Putin Today, Shiller Tomorrow, Yellen on Wednesday

Over the course of last week, yields on all on-the-run bonds moved lower.  The yield on the S&P/BGCantor Current 10 Year U.S. Treasury Index closed Friday 11 basis points lower at a 2.67%.  During the week the Treasury did auction $32 billion 2’s, $35 billion 5’s and $29 billion 7-year notes.  Though the 2-year auction was considered weak, flight-to-quality trades and overseas interest helped the 5 and 7 year auctions along.

This morning the focus has been on this week’s Federal Reserve meetings and the Ukraine crisis as the U.S. issued sanctions targeted seven individuals and seventeen Russian companies.  At the same time the European governments have named 15 individuals to the list.  In addition to political news, March U.S. Home Sales month-over-month was stronger than expected reporting 3.4% as only 1% was expected.  In addition to Home Sales, the Dallas Fed Manufacturing Outlook also reported a stronger 11.7 versus the expected 6.0.  The rest of the week is full of potential market moving triggers as the S&P/Case-Shiller Home Price Index along with Mortgage Applications, the ADP Employment Change (210k expected), 1st quarter GDP Price (1.6% exp.) and the FOMC Rate Decision are slated for tomorrow.

The FOMC Rate Decision being the highest priority of the bunch.  Tapering and other main policy targets of the Fed are expected to remain unchanged.  Beyond Wednesday of this week, Initial Jobless Claims (320k exp.), ISM Manufacturing (54.3 exp.), Nonfarm Payrolls (215k exp.) and Unemployment (6.6% exp.) potentially will shed more insight into the degree of strength to the economy.

This week the Treasury will auction $15 billion of a 2-year floating rate note maturing in 2016.  This is a new addition to the already existing $41 billion Jan. 31, 2016 floating rate notes which are returning 0.02% month-to-date as measured by the S&P Current 2-Year U.S. Floating Rate Treasury Index.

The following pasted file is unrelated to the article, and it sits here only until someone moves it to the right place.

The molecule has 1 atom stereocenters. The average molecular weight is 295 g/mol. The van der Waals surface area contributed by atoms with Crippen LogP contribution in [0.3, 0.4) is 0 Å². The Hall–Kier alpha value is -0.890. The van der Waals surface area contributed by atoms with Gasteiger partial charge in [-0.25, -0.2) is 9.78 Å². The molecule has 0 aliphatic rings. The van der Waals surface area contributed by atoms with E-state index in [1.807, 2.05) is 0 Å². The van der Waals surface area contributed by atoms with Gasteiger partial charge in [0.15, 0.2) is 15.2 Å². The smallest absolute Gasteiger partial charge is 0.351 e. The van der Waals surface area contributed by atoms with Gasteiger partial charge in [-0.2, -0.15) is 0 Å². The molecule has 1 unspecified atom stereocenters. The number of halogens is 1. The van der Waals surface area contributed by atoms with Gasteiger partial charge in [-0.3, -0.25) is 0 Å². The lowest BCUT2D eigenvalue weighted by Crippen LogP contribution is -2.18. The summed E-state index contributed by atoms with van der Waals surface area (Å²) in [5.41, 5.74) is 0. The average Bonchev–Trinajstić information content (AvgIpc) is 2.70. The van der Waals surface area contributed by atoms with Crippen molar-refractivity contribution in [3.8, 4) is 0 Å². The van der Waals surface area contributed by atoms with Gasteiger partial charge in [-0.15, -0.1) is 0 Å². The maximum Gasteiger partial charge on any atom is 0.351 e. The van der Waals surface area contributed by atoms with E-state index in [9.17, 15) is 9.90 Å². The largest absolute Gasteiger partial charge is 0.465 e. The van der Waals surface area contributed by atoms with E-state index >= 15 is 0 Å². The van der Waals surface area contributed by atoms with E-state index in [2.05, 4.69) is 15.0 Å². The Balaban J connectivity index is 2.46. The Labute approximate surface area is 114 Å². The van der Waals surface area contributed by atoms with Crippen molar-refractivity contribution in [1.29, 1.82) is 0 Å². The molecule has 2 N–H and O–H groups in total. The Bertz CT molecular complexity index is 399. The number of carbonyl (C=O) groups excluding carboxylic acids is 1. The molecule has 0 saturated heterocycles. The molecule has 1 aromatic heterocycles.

On the month and the year, investment grade corporate bonds are outperforming high yield.  The S&P U.S. Issued Investment Grade Corporate Bond Index has returned 1.06% month-to-date and 4.0% year-to-date.  While in comparison the S&P U.S. Issued High Yield Corporate Bond Index has only returned 0.5% and 3.48% respectively.  The OAS (Option Adjusted Spread) of the investment grade corporate rating sub-indices are tighter: AAA (-6 bps), AA (-2 bps), A (-3 bps) and BBB (-5 bps) while high yield’s BB and B are flat and the CCC & below are 22 bps wider.

The S&P/LSTA U.S. Leveraged Loan 100 Index still remains lackluster as the index is down -0.06% month-to-date and is only returning 0.94% year-to-date.  The index’s yield has risen 17 basis points since the beginning of the month and is presently at 5.62%.  The weekly review of this index gives it a floating rate quality.

Source: S&P Dow Jones Indices, Data as of 4/25/2014, Leveraged Loan data as of 4/27/2014.

The posts on this blog are opinions, not advice. Please read our disclaimers.

Leave a Comment

Your email address will not be published. Required fields are marked *

You may use these HTML tags and attributes: <a href="" title=""> <abbr title=""> <acronym title=""> <b> <blockquote cite=""> <cite> <code> <del datetime=""> <em> <i> <q cite=""> <s> <strike> <strong>